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Ce6 "Night Vision" Eye Drops May Damage Vision — Interview with UCSF Ophthalmologist and Retinal Disease Expert Dr. Jacque Duncan

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  • #27402
    Peter
    Member

    Ce6 eye drops may cause eye damage including central retinal vein occlusion and retinal hemorrhages in an animal model.

    [See the full post at: Ce6 “Night Vision” Eye Drops May Damage Vision — Interview with UCSF Ophthalmologist and Retinal Disease Expert Dr. Jacque Duncan]

    #27404
    Gabriel
    Participant

    Two scare articles in one week. You must be very bored, sir. We really appreciate your concern, but we’re fine here, really.

    #27406
    Gabriel
    Participant

    Also, I find it funny that you contacted the person who wrote a peer reviewed paper that we referenced, and when you didn’t like his reply, you hunted for a source that backed up your article and wrote a whole new article about it. Not very balanced. In fact, that’s the type of reporting that people do when they’re science deniers, cherry picking their sources.

    Isn’t that a little embarrassing?

    #27407
    Director
    Participant

    They didn’t use NPe6. That is a different molecule entirely. Big R group off the side.

    #27408
    Gabriel
    Participant

    Exactly. That’s a paper that, while interesting, is not talking about the chemical we used. In the Washington paper, The murine subjects were injected with 2mg/kg. That’s a little different, isn’t it. Why would you reference the Washington paper initially and then switch over to a different paper, with a different chemical? It doesn’t make sense. It’s like you are purposely complicating the concept to make it sound worse than it is.

    #27410
    Peter
    Member

    Actually what happened was when I read the original report that mentioned the use in cancer treatment, I tried to contact several different local medical centers including the UCSF ophthalmology department that might have used this chemical for treating cancers of the eye. I felt this was the best way to get a real idea of the possible risk if any. Everyone I talked to said do not use this formulation in your eyes. However, it took a few days to find someone that had relevant experience, but I was eventually referred to Dr. Duncan who shared with me the information about this paper on toxicity in rabbits.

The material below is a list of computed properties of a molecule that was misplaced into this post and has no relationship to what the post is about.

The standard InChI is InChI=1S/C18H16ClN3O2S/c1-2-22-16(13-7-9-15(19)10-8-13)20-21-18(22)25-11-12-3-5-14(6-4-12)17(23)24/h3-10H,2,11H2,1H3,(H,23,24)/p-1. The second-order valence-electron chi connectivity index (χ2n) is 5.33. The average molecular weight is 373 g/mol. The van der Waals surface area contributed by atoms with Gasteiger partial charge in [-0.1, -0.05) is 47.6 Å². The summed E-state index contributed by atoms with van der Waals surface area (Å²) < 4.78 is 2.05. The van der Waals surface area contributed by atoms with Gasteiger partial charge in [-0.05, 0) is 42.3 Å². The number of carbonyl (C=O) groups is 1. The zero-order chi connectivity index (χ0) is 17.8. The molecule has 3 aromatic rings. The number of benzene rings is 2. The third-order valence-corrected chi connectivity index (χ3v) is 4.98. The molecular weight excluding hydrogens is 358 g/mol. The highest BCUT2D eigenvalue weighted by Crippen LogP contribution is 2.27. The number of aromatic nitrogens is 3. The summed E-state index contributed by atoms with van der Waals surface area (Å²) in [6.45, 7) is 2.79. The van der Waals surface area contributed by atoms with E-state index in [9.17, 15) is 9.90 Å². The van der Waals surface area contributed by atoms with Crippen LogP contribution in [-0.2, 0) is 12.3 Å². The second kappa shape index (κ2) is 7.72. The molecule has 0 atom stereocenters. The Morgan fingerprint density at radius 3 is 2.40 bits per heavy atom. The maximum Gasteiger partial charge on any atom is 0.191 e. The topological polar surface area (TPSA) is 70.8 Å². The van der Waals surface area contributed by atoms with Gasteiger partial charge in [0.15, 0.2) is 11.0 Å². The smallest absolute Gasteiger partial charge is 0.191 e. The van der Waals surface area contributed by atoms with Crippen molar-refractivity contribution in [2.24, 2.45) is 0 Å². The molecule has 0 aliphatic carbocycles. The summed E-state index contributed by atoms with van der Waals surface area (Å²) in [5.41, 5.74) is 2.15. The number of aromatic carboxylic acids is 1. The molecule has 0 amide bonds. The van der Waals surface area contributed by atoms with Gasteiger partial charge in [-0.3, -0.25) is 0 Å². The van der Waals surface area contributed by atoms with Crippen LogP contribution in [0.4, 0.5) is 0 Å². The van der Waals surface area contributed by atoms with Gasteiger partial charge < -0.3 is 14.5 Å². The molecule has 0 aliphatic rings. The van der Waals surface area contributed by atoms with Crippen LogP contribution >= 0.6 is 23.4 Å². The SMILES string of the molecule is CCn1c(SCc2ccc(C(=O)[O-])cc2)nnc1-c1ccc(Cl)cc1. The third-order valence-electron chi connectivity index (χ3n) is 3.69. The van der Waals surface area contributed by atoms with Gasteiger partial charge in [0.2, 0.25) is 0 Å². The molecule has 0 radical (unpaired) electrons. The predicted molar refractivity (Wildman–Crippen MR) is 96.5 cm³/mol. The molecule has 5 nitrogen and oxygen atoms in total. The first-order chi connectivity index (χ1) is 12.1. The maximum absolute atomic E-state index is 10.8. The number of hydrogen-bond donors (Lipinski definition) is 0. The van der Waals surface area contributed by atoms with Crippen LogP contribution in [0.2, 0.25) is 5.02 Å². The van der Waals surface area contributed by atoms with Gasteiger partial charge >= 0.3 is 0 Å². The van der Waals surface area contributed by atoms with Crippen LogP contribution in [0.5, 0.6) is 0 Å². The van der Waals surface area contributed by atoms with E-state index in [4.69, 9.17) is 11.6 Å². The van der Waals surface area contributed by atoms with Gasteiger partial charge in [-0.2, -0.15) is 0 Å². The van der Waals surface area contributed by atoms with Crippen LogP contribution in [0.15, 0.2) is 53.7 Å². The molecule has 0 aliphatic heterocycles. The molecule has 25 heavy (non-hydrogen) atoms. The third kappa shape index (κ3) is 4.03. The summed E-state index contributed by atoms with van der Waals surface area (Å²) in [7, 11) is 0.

As far as the differences in molecules, I’ll ask her about that. I’ve reported the information exactly as she presented it to me, and she is an expert in the field. I understand the NPe6 is used because it is thought to be less toxic than Ce6, see “The potential application of chlorin e6–polyvinylpyrrolidone formulation in photodynamic therapy”, William Wei Lim Chin et al, Photochem. Photobiol. Sci., 2006,5, 1031-1037. DOI: 10.1039/B605772A

    If you have a reference to the contrary, I’ll forward it to her.

    #27427
    Gabriel
    Participant

    Again, stop comparing different molecules. Ce6-PVP is not Ce6.
    Here, let me help you science. We wrote down the CAS number for Ce6 in our writeup. The CAS number is like, the unique identifier of a molecule substance.
    The Ce6 CAS is 19660-77-6
    The CAS for NPe6 is 110230-98-3
    I can’t find the CAS for Ce6-PVP but I can assure you that the hyphen there, it means two molecules stuck together.

    I really can’t… I mean I can’t really have a reasonable discussion with you about this because you are so completely clueless on things like basic chemistry, that I can’t properly respond. If I say I made green beans for dinner and you say that you are allergic to peanuts and they are both legumes so you think I may make you sick, we just… can’t communicate.

    Given the state of your writing, I can’t even trust that you properly expressed the situation to Dr. Duncan. I find it unlikely that a professional would mistake one chemical for another in such a simple way, as well as not mentioning the doses used in the Washington paper.

    Just stop. And please stop writing about science. Stick to, like, software or AI fiction or something.

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